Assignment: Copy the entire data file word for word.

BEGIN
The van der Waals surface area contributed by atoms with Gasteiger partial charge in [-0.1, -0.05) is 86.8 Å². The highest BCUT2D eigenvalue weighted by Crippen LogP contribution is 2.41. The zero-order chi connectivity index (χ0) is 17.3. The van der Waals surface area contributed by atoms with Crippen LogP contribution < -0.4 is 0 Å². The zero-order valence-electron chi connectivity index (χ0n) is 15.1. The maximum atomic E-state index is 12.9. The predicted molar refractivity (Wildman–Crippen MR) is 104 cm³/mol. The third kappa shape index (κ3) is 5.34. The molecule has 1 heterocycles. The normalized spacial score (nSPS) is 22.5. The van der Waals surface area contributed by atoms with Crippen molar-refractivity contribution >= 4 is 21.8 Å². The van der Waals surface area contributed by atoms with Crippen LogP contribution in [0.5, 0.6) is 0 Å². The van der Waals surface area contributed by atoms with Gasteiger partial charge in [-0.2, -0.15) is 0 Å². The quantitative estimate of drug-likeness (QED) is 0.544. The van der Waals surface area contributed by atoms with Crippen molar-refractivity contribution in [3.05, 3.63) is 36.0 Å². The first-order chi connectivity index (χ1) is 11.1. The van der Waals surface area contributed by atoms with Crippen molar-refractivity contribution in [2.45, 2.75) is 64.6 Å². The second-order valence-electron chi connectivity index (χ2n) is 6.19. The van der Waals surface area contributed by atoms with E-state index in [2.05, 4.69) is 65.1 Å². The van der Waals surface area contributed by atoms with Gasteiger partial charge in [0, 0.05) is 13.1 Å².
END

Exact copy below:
The van der Waals surface area contributed by atoms with Gasteiger partial charge in [-0.1, -0.05) is 86.8 Å². The highest BCUT2D eigenvalue weighted by Crippen LogP contribution is 2.41. The zero-order chi connectivity index (χ0) is 17.3. The van der Waals surface area contributed by atoms with Crippen LogP contribution < -0.4 is 0 Å². The zero-order valence-electron chi connectivity index (χ0n) is 15.1. The maximum atomic E-state index is 12.9. The predicted molar refractivity (Wildman–Crippen MR) is 104 cm³/mol. The third kappa shape index (κ3) is 5.34. The molecule has 1 heterocycles. The normalized spacial score (nSPS) is 22.5. The van der Waals surface area contributed by atoms with Crippen molar-refractivity contribution >= 4 is 21.8 Å². The van der Waals surface area contributed by atoms with Crippen LogP contribution in [0.5, 0.6) is 0 Å². The van der Waals surface area contributed by atoms with Gasteiger partial charge in [-0.2, -0.15) is 0 Å². The quantitative estimate of drug-likeness (QED) is 0.544. The van der Waals surface area contributed by atoms with Crippen molar-refractivity contribution in [3.05, 3.63) is 36.0 Å². The first-order chi connectivity index (χ1) is 11.1. The van der Waals surface area contributed by atoms with Crippen molar-refractivity contribution in [2.45, 2.75) is 64.6 Å². The second-order valence-electron chi connectivity index (χ2n) is 6.19. The van der Waals surface area contributed by atoms with E-state index in [2.05, 4.69) is 65.1 Å². The van der Waals surface area contributed by atoms with Gasteiger partial charge in [0, 0.05) is 13.1 Å².